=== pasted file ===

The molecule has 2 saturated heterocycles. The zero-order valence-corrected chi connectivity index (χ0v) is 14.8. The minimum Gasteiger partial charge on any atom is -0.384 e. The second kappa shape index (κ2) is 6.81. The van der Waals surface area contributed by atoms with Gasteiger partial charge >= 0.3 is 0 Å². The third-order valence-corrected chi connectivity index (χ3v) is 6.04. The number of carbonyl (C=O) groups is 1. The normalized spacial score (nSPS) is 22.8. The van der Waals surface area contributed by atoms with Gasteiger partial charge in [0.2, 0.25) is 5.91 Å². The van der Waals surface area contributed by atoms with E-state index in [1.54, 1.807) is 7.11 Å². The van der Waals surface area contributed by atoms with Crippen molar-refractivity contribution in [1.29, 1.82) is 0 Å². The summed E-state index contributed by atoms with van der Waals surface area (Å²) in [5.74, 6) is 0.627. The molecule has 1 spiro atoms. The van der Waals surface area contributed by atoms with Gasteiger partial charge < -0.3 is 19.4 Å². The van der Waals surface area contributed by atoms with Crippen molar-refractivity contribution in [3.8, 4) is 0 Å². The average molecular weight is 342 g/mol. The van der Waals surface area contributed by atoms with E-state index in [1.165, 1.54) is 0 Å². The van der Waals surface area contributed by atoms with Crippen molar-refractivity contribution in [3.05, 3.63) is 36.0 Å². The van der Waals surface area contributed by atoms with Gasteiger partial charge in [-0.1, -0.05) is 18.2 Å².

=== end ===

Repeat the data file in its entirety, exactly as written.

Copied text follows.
The molecule has 2 saturated heterocycles. The zero-order valence-corrected chi connectivity index (χ0v) is 14.8. The minimum Gasteiger partial charge on any atom is -0.384 e. The second kappa shape index (κ2) is 6.81. The van der Waals surface area contributed by atoms with Gasteiger partial charge >= 0.3 is 0 Å². The third-order valence-corrected chi connectivity index (χ3v) is 6.04. The number of carbonyl (C=O) groups is 1. The normalized spacial score (nSPS) is 22.8. The van der Waals surface area contributed by atoms with Gasteiger partial charge in [0.2, 0.25) is 5.91 Å². The van der Waals surface area contributed by atoms with E-state index in [1.54, 1.807) is 7.11 Å². The van der Waals surface area contributed by atoms with Crippen molar-refractivity contribution in [1.29, 1.82) is 0 Å². The summed E-state index contributed by atoms with van der Waals surface area (Å²) in [5.74, 6) is 0.627. The molecule has 1 spiro atoms. The van der Waals surface area contributed by atoms with Gasteiger partial charge < -0.3 is 19.4 Å². The van der Waals surface area contributed by atoms with Crippen molar-refractivity contribution in [3.8, 4) is 0 Å². The average molecular weight is 342 g/mol. The van der Waals surface area contributed by atoms with E-state index in [1.165, 1.54) is 0 Å². The van der Waals surface area contributed by atoms with Crippen molar-refractivity contribution in [3.05, 3.63) is 36.0 Å². The van der Waals surface area contributed by atoms with Gasteiger partial charge in [-0.1, -0.05) is 18.2 Å².